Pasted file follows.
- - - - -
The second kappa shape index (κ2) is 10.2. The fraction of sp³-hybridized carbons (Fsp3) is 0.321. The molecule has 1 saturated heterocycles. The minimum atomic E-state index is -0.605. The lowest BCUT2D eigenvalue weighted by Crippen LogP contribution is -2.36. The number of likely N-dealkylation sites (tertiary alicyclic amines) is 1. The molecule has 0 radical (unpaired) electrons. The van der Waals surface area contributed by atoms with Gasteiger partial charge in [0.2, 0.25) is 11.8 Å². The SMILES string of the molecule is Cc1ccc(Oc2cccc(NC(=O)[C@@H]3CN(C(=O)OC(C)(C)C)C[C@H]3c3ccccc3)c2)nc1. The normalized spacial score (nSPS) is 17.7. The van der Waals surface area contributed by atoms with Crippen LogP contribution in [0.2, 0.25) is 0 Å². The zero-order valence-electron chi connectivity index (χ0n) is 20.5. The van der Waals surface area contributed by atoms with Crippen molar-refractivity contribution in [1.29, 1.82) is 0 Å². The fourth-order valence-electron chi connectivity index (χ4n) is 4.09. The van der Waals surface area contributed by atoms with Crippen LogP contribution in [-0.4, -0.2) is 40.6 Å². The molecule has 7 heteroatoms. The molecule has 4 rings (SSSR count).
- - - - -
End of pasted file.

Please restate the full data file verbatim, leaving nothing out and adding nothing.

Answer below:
The second kappa shape index (κ2) is 10.2. The fraction of sp³-hybridized carbons (Fsp3) is 0.321. The molecule has 1 saturated heterocycles. The minimum atomic E-state index is -0.605. The lowest BCUT2D eigenvalue weighted by Crippen LogP contribution is -2.36. The number of likely N-dealkylation sites (tertiary alicyclic amines) is 1. The molecule has 0 radical (unpaired) electrons. The van der Waals surface area contributed by atoms with Gasteiger partial charge in [0.2, 0.25) is 11.8 Å². The SMILES string of the molecule is Cc1ccc(Oc2cccc(NC(=O)[C@@H]3CN(C(=O)OC(C)(C)C)C[C@H]3c3ccccc3)c2)nc1. The normalized spacial score (nSPS) is 17.7. The van der Waals surface area contributed by atoms with Crippen LogP contribution in [0.2, 0.25) is 0 Å². The zero-order valence-electron chi connectivity index (χ0n) is 20.5. The van der Waals surface area contributed by atoms with Crippen molar-refractivity contribution in [1.29, 1.82) is 0 Å². The fourth-order valence-electron chi connectivity index (χ4n) is 4.09. The van der Waals surface area contributed by atoms with Crippen LogP contribution in [-0.4, -0.2) is 40.6 Å². The molecule has 7 heteroatoms. The molecule has 4 rings (SSSR count).